Harden turned 31 last month, Westbrook turns 32 in November, Eric Gordon turns 32 Christmas Day, P.J. Tucker is 35. It's been a quarter century since the Rockets last won the Western Conference. There is no good reason to think the drought ends any year soon.

Astros go down swinging

We can stick a giant fork in the Astros' run as American League West champion. It's done. A miserable 1-8 road trip leaves the Astros' breathing Oakland Athletics' exhaust fumes. If the A's improbably play just .500 ball, the Astros have to go undefeated the rest of the way to win the division. At 22-23 the Astros remain highly likely to make the playoffs, though only because of the expanded format attached to this 60 game season. With 15 games to play the Astros enter the weekend just two games ahead of Seattle for second in the AL West. After two with the Dodgers the Astros final 13 games are all vs. losing teams, three of those are at Seattle. Blowing a playoff spot to the Mariners would be an embarrassment. Barring that development, the Astros will still pose a very legitimate threat to any team they face in an AL playoff series. But that bullpen that if playing darts would often miss the dartboard entirely…

Buzzer Beaters:

1. We await resolution on the Danuel House story. If his denial of wrongdoing is as accurate as Morey's prognosticating appears right now, House was an immature and irresponsible chump of a teammate and professional. If is a very important word.

2. There probably will be an upset or at least a scare of one, but as matchups go there isn't one college football game worth watching Saturday.

3. Andy Reid is a great coach. As an athlete, he's a great coach (though he did play at BYU). Greatest athlete Andys: Bronze-Pettitte Silver-Murray Gold-Robustelli

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The Astros suffered a heartbreaking loss to the Yankees Thursday. Composite image by Brandon Strange.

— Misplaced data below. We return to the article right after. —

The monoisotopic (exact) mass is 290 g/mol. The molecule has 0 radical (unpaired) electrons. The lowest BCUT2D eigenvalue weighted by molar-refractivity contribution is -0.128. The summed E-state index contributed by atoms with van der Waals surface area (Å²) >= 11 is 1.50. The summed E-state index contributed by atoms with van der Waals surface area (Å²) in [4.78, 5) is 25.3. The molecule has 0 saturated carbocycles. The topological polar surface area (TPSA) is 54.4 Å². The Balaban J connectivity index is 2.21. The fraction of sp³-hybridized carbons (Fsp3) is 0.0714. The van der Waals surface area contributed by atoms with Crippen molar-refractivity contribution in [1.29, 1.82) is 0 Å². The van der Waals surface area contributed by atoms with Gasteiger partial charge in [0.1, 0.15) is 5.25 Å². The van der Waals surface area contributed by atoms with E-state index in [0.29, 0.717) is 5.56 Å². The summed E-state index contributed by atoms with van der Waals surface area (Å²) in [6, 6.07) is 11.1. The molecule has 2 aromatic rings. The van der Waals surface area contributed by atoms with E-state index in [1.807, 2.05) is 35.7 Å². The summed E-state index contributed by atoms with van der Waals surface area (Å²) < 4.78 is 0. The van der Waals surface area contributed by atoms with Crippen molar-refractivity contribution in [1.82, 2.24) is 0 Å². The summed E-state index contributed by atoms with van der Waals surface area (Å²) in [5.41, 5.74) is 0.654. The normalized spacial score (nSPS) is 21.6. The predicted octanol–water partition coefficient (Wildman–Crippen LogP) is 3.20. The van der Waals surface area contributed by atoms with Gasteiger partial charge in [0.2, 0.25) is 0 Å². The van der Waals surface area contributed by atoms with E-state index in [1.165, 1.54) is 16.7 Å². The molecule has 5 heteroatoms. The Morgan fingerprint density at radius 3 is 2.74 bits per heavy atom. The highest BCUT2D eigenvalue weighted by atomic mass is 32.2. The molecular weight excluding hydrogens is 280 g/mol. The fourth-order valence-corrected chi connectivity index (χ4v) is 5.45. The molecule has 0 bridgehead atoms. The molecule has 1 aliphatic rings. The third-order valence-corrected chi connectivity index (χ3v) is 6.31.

After an impressive two-game sweep of the NL-best Mets at home earlier in the week, the Astros took to the road to begin a four-game series with the league-best Yankees on Thursday night. To little surprise, the series started with a bang (no, not a trash can bang) in more ways than one, confirming that this series should be a must-watch this weekend.

New York's comeback proves no lead will be safe

Right from the get-go, the loud Yankee Stadium faithful had their chance to rain boos down on Jose Altuve before showing some pleasure as he led off the series by being hit by a pitch. They were quickly, though only temporarily, quieted as Altuve would come in to score two batters later on a three-run blast by Alex Bregman.

Three-run homers seemed to be a theme, as New York would get one of their own to tie the game off the bat of Giancarlo Stanton to tie the game, then Yordan Alvarez continued his dominant June by pushing the Astros back in front by three with another three-run bomb in the third, making it 6-3. That lead held through to the bottom of the ninth, where instead of holding it, Ryan Pressly issued two walks to set up the fourth homer of the game to tie things again before Aaron Judge would get a walk-off single to complete the impressive comeback.